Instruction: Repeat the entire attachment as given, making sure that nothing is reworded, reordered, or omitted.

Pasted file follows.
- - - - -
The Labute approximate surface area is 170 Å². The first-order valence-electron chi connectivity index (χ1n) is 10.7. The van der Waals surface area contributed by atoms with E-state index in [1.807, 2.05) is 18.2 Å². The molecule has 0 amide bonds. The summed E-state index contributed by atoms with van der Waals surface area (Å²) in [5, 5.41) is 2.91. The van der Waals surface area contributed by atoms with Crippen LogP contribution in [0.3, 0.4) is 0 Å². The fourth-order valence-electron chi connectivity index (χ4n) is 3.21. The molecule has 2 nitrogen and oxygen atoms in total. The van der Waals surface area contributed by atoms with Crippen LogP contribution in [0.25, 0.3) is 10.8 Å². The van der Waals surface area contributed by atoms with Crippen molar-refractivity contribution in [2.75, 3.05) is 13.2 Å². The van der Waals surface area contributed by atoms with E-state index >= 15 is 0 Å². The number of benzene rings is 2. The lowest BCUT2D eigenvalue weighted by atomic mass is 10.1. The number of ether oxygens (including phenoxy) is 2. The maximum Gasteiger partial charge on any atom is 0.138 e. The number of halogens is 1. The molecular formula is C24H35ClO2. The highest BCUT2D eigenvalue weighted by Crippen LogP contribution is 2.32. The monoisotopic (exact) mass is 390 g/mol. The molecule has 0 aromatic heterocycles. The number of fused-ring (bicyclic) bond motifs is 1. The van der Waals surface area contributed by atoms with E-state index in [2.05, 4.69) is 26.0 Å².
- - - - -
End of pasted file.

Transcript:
The Labute approximate surface area is 170 Å². The first-order valence-electron chi connectivity index (χ1n) is 10.7. The van der Waals surface area contributed by atoms with E-state index in [1.807, 2.05) is 18.2 Å². The molecule has 0 amide bonds. The summed E-state index contributed by atoms with van der Waals surface area (Å²) in [5, 5.41) is 2.91. The van der Waals surface area contributed by atoms with Crippen LogP contribution in [0.3, 0.4) is 0 Å². The fourth-order valence-electron chi connectivity index (χ4n) is 3.21. The molecule has 2 nitrogen and oxygen atoms in total. The van der Waals surface area contributed by atoms with Crippen LogP contribution in [0.25, 0.3) is 10.8 Å². The van der Waals surface area contributed by atoms with Crippen molar-refractivity contribution in [2.75, 3.05) is 13.2 Å². The van der Waals surface area contributed by atoms with E-state index >= 15 is 0 Å². The number of benzene rings is 2. The lowest BCUT2D eigenvalue weighted by atomic mass is 10.1. The number of ether oxygens (including phenoxy) is 2. The maximum Gasteiger partial charge on any atom is 0.138 e. The number of halogens is 1. The molecular formula is C24H35ClO2. The highest BCUT2D eigenvalue weighted by Crippen LogP contribution is 2.32. The monoisotopic (exact) mass is 390 g/mol. The molecule has 0 aromatic heterocycles. The number of fused-ring (bicyclic) bond motifs is 1. The van der Waals surface area contributed by atoms with E-state index in [2.05, 4.69) is 26.0 Å².